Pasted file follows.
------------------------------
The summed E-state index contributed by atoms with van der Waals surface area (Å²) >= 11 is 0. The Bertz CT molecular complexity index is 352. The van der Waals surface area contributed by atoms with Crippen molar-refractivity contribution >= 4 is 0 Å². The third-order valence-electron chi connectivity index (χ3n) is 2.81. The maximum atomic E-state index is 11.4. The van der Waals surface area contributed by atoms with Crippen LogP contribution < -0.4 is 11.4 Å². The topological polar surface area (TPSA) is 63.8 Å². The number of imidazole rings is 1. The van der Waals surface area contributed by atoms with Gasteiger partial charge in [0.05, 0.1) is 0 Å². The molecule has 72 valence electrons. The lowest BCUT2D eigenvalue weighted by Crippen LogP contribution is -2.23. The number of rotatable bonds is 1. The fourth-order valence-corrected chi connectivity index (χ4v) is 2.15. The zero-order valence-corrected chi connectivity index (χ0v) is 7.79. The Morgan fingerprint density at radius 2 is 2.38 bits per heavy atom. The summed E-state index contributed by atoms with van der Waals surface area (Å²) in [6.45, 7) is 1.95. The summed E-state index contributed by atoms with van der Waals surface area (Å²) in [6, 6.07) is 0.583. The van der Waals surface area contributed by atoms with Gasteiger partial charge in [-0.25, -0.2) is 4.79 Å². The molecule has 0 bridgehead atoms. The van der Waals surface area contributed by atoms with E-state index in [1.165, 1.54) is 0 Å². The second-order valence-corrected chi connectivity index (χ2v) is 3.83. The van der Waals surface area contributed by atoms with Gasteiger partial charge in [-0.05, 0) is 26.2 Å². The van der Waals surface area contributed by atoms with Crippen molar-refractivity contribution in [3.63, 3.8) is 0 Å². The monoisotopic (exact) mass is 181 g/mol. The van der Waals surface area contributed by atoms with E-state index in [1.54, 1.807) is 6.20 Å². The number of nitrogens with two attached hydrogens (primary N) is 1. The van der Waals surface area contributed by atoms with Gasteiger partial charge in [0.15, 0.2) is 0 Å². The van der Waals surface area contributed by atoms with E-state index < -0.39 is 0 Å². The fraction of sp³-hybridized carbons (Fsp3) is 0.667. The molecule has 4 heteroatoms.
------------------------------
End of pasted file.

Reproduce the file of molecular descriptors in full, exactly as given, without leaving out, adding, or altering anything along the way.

The summed E-state index contributed by atoms with van der Waals surface area (Å²) >= 11 is 0. The Bertz CT molecular complexity index is 352. The van der Waals surface area contributed by atoms with Crippen molar-refractivity contribution >= 4 is 0 Å². The third-order valence-electron chi connectivity index (χ3n) is 2.81. The maximum atomic E-state index is 11.4. The van der Waals surface area contributed by atoms with Crippen LogP contribution < -0.4 is 11.4 Å². The topological polar surface area (TPSA) is 63.8 Å². The number of imidazole rings is 1. The van der Waals surface area contributed by atoms with Gasteiger partial charge in [0.05, 0.1) is 0 Å². The molecule has 72 valence electrons. The lowest BCUT2D eigenvalue weighted by Crippen LogP contribution is -2.23. The number of rotatable bonds is 1. The fourth-order valence-corrected chi connectivity index (χ4v) is 2.15. The zero-order valence-corrected chi connectivity index (χ0v) is 7.79. The Morgan fingerprint density at radius 2 is 2.38 bits per heavy atom. The summed E-state index contributed by atoms with van der Waals surface area (Å²) in [6.45, 7) is 1.95. The summed E-state index contributed by atoms with van der Waals surface area (Å²) in [6, 6.07) is 0.583. The van der Waals surface area contributed by atoms with Gasteiger partial charge in [-0.25, -0.2) is 4.79 Å². The molecule has 0 bridgehead atoms. The van der Waals surface area contributed by atoms with E-state index in [1.165, 1.54) is 0 Å². The second-order valence-corrected chi connectivity index (χ2v) is 3.83. The van der Waals surface area contributed by atoms with Gasteiger partial charge in [-0.05, 0) is 26.2 Å². The van der Waals surface area contributed by atoms with Crippen molar-refractivity contribution in [3.63, 3.8) is 0 Å². The monoisotopic (exact) mass is 181 g/mol. The van der Waals surface area contributed by atoms with E-state index in [1.54, 1.807) is 6.20 Å². The number of nitrogens with two attached hydrogens (primary N) is 1. The van der Waals surface area contributed by atoms with Gasteiger partial charge in [0.15, 0.2) is 0 Å². The van der Waals surface area contributed by atoms with E-state index < -0.39 is 0 Å². The fraction of sp³-hybridized carbons (Fsp3) is 0.667. The molecule has 4 heteroatoms.